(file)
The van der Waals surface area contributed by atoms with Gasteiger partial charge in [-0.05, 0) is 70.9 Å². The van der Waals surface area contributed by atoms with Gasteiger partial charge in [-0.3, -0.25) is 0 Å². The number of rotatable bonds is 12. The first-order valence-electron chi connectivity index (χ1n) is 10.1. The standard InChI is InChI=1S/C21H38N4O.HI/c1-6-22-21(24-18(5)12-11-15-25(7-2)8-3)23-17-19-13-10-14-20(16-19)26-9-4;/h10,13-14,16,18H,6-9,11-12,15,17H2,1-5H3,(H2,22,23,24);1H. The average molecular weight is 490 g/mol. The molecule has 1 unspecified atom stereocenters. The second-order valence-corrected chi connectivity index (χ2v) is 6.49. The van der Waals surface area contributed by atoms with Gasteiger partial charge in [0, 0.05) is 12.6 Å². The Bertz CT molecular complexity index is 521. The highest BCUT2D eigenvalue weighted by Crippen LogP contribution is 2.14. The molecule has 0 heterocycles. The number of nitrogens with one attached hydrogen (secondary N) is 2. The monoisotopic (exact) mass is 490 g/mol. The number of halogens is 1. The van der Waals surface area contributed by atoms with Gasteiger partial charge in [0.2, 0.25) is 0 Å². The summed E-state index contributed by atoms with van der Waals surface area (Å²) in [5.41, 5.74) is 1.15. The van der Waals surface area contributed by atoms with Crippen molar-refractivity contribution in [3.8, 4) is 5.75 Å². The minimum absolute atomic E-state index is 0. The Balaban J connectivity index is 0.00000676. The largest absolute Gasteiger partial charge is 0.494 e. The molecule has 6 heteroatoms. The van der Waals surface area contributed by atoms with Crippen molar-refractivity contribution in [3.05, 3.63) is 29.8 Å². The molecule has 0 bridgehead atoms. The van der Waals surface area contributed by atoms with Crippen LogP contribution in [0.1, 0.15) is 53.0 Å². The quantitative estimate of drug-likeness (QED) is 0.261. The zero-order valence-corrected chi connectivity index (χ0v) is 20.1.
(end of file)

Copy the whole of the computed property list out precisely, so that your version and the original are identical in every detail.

The van der Waals surface area contributed by atoms with Gasteiger partial charge in [-0.05, 0) is 70.9 Å². The van der Waals surface area contributed by atoms with Gasteiger partial charge in [-0.3, -0.25) is 0 Å². The number of rotatable bonds is 12. The first-order valence-electron chi connectivity index (χ1n) is 10.1. The standard InChI is InChI=1S/C21H38N4O.HI/c1-6-22-21(24-18(5)12-11-15-25(7-2)8-3)23-17-19-13-10-14-20(16-19)26-9-4;/h10,13-14,16,18H,6-9,11-12,15,17H2,1-5H3,(H2,22,23,24);1H. The average molecular weight is 490 g/mol. The molecule has 1 unspecified atom stereocenters. The second-order valence-corrected chi connectivity index (χ2v) is 6.49. The van der Waals surface area contributed by atoms with Gasteiger partial charge in [0, 0.05) is 12.6 Å². The Bertz CT molecular complexity index is 521. The highest BCUT2D eigenvalue weighted by Crippen LogP contribution is 2.14. The molecule has 0 heterocycles. The number of nitrogens with one attached hydrogen (secondary N) is 2. The monoisotopic (exact) mass is 490 g/mol. The number of halogens is 1. The van der Waals surface area contributed by atoms with Gasteiger partial charge in [0.2, 0.25) is 0 Å². The summed E-state index contributed by atoms with van der Waals surface area (Å²) in [5.41, 5.74) is 1.15. The van der Waals surface area contributed by atoms with Crippen molar-refractivity contribution in [3.8, 4) is 5.75 Å². The minimum absolute atomic E-state index is 0. The Balaban J connectivity index is 0.00000676. The largest absolute Gasteiger partial charge is 0.494 e. The molecule has 6 heteroatoms. The van der Waals surface area contributed by atoms with Crippen molar-refractivity contribution in [3.05, 3.63) is 29.8 Å². The molecule has 0 bridgehead atoms. The van der Waals surface area contributed by atoms with Crippen LogP contribution in [0.1, 0.15) is 53.0 Å². The quantitative estimate of drug-likeness (QED) is 0.261. The zero-order valence-corrected chi connectivity index (χ0v) is 20.1.